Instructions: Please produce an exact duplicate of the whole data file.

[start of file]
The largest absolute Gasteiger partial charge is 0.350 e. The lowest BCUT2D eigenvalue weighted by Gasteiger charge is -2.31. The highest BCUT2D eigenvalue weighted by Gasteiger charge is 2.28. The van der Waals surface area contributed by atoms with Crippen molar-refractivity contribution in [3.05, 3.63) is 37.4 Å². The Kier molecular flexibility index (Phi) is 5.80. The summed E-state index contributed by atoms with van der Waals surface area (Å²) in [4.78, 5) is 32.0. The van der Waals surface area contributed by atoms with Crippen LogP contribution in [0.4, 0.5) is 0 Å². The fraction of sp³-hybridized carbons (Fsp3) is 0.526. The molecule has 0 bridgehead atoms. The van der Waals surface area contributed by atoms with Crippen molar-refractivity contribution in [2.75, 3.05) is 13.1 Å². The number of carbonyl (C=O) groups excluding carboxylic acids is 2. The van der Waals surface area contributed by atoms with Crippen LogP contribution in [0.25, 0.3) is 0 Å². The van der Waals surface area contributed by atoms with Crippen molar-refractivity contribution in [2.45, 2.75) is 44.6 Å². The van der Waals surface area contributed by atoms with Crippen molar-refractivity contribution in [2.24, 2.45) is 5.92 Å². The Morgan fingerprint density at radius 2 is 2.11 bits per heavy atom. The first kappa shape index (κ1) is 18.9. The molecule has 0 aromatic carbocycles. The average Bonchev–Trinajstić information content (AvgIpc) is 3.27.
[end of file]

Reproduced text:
The largest absolute Gasteiger partial charge is 0.350 e. The lowest BCUT2D eigenvalue weighted by Gasteiger charge is -2.31. The highest BCUT2D eigenvalue weighted by Gasteiger charge is 2.28. The van der Waals surface area contributed by atoms with Crippen molar-refractivity contribution in [3.05, 3.63) is 37.4 Å². The Kier molecular flexibility index (Phi) is 5.80. The summed E-state index contributed by atoms with van der Waals surface area (Å²) in [4.78, 5) is 32.0. The van der Waals surface area contributed by atoms with Crippen LogP contribution in [0.4, 0.5) is 0 Å². The fraction of sp³-hybridized carbons (Fsp3) is 0.526. The molecule has 0 bridgehead atoms. The van der Waals surface area contributed by atoms with Crippen molar-refractivity contribution in [2.75, 3.05) is 13.1 Å². The number of carbonyl (C=O) groups excluding carboxylic acids is 2. The van der Waals surface area contributed by atoms with Crippen LogP contribution in [0.25, 0.3) is 0 Å². The van der Waals surface area contributed by atoms with Crippen molar-refractivity contribution in [2.45, 2.75) is 44.6 Å². The van der Waals surface area contributed by atoms with Crippen molar-refractivity contribution in [2.24, 2.45) is 5.92 Å². The Morgan fingerprint density at radius 2 is 2.11 bits per heavy atom. The first kappa shape index (κ1) is 18.9. The molecule has 0 aromatic carbocycles. The average Bonchev–Trinajstić information content (AvgIpc) is 3.27.